Dynamo: Stage Magic Needs Reinventing

Inside Magic Image of DynamoUK Magician Dynamo says traditional magic shows like those of David Copperfield and Siegfried & Roy helped magic but it is time to bring stage magic “up to date” and change “what people see as the stage magic show.”

He is moving from the television series Magician Impossible arena and stage venues and looks to ‘reinvent’ live magic.

Dynamo told reporters at a recent Edinburgh International Television Festival that he is going to hit the road.

“This is the final series of Magician Impossible. I think everyone wants to see me do it live and I think the possibilities in the live arena for magic is open for someone like myself to step into,” he said.

He added: “The magic shows we think of on the stage and in theatres are David Copperfield and Siegfried and Roy. What they did for magic was phenomenal but now it’s time to reinvent [stage shows], and to bring up to date what people see as the stage magic show. I will have a go at that.”

By “have a go,” Dynamo means he will attempt or try to do something.  “Have a go” is metric for “try, attempt or endeavor.”

Trying and Failing to Stop Time

Inside Magic Image of Woman With Winning HandAs we look at Magic tonight, we are confused.

We are not sure which issues will be with us forever and which will leave us as soon as the next fad comes into town.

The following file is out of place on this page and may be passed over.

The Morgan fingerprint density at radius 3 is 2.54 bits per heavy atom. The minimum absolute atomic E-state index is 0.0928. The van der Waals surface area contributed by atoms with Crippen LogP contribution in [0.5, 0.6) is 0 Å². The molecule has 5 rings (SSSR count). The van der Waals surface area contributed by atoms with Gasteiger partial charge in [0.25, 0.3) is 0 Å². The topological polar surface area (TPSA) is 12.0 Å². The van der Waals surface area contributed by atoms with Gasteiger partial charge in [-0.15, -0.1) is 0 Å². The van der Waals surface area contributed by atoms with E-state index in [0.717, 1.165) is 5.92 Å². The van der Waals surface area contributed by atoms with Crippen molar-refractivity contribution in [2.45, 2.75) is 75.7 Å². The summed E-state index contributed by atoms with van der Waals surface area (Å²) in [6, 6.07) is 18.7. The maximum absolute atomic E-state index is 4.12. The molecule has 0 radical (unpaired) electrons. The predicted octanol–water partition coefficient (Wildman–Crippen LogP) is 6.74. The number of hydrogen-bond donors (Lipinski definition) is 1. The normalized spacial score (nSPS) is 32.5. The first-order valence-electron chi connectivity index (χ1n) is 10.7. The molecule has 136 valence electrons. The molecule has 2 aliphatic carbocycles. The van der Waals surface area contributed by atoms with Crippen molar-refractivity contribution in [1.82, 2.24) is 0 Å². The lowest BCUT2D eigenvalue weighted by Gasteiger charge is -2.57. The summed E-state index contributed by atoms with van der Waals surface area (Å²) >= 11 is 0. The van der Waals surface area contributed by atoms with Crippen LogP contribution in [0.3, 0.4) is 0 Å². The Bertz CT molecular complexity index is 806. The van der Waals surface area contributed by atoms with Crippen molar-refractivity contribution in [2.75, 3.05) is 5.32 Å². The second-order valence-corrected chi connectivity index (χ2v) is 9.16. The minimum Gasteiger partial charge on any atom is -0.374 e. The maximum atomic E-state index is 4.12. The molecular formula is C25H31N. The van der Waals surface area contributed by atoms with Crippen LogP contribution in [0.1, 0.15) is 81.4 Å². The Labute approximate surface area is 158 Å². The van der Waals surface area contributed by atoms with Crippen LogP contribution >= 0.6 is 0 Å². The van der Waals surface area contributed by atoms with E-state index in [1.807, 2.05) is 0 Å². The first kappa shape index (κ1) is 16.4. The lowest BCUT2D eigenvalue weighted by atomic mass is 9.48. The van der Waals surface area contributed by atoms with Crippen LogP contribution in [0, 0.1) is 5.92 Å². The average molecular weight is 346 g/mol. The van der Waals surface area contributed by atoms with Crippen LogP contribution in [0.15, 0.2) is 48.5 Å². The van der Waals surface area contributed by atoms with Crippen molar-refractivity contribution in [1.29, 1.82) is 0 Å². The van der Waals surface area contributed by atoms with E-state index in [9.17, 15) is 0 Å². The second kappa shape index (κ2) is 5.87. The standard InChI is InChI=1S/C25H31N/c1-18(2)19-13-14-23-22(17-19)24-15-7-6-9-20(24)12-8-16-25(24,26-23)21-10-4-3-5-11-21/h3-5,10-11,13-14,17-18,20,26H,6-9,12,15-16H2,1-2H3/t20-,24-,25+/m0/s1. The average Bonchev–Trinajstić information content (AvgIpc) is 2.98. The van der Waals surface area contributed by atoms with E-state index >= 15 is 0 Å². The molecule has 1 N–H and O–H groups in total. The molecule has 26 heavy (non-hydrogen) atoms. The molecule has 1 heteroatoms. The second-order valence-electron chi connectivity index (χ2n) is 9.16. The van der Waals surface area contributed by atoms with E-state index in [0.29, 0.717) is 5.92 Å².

Will we care about “knock-offs” in five years?

Will it matter that David Blaine was in a glass box for 44 days?

Will we assume, perhaps ten years from now, that there will never be a better magic show than (fill in your favorite nominee) and that Magic had reached its zenith?

Right now there is much to be concerned about. The most successful magic show in the history of the United States, Siegfried and Roy, may have performed their last show.

The problem with live magic is that it is live.

If you did not see Doug Henning at the Court Theater in New York during his run in The Magic Show, you never will again.

If you never saw Dai Vernon perform his card magic, your chance is over.

If you failed to see Harry Blackstone, Jr. perform the Floating Light Bulb, you will never have another opportunity.

Many of our special events are saved on film or, now, in digital format.  Unfortunately, they have not yet invented the recording device to capture the excitement when the lights dim, the music builds and the curtains part.

If you did not see the young David Copperfield starring in the play The Magic Man, you will never see him like that again.

That is the problem with living in a linear and time-based world.

Even as we write this, there are magicians we know and love who are growing older.  They are pulled towards their individual twilight, moving closer to the point where they can only look back fondly or with regret on their current need to perform six nights a week, 48 weeks a year.


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